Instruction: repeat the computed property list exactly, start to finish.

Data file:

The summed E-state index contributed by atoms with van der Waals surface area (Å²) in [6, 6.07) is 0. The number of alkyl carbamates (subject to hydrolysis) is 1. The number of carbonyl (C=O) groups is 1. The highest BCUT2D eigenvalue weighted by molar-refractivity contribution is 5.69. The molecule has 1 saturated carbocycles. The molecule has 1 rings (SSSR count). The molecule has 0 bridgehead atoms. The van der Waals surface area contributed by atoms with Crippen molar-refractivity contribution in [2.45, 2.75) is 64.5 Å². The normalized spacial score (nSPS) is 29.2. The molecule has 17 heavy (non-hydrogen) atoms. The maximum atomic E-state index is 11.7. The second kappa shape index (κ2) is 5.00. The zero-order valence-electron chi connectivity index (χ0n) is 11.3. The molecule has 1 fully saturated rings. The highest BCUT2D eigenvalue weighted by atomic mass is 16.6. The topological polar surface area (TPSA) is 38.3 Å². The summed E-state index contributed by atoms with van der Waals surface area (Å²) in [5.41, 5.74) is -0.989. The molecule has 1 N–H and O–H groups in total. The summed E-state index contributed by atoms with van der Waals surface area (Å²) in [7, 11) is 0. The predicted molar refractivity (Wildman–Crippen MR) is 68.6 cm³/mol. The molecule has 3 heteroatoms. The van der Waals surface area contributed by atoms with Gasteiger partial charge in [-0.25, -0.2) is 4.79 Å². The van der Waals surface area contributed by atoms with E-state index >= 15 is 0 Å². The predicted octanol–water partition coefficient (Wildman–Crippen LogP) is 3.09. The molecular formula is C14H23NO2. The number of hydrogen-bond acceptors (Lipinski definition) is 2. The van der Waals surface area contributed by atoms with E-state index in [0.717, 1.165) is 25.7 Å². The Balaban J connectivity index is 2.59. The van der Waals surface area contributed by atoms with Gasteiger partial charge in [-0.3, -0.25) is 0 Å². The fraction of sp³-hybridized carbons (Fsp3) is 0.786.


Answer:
The summed E-state index contributed by atoms with van der Waals surface area (Å²) in [6, 6.07) is 0. The number of alkyl carbamates (subject to hydrolysis) is 1. The number of carbonyl (C=O) groups is 1. The highest BCUT2D eigenvalue weighted by molar-refractivity contribution is 5.69. The molecule has 1 saturated carbocycles. The molecule has 1 rings (SSSR count). The molecule has 0 bridgehead atoms. The van der Waals surface area contributed by atoms with Crippen molar-refractivity contribution in [2.45, 2.75) is 64.5 Å². The normalized spacial score (nSPS) is 29.2. The molecule has 17 heavy (non-hydrogen) atoms. The maximum atomic E-state index is 11.7. The second kappa shape index (κ2) is 5.00. The zero-order valence-electron chi connectivity index (χ0n) is 11.3. The molecule has 1 fully saturated rings. The highest BCUT2D eigenvalue weighted by atomic mass is 16.6. The topological polar surface area (TPSA) is 38.3 Å². The summed E-state index contributed by atoms with van der Waals surface area (Å²) in [5.41, 5.74) is -0.989. The molecule has 1 N–H and O–H groups in total. The summed E-state index contributed by atoms with van der Waals surface area (Å²) in [7, 11) is 0. The predicted molar refractivity (Wildman–Crippen MR) is 68.6 cm³/mol. The molecule has 3 heteroatoms. The van der Waals surface area contributed by atoms with Gasteiger partial charge in [-0.25, -0.2) is 4.79 Å². The van der Waals surface area contributed by atoms with E-state index >= 15 is 0 Å². The predicted octanol–water partition coefficient (Wildman–Crippen LogP) is 3.09. The molecular formula is C14H23NO2. The number of hydrogen-bond acceptors (Lipinski definition) is 2. The van der Waals surface area contributed by atoms with E-state index in [0.717, 1.165) is 25.7 Å². The Balaban J connectivity index is 2.59. The van der Waals surface area contributed by atoms with Gasteiger partial charge in [-0.3, -0.25) is 0 Å². The fraction of sp³-hybridized carbons (Fsp3) is 0.786.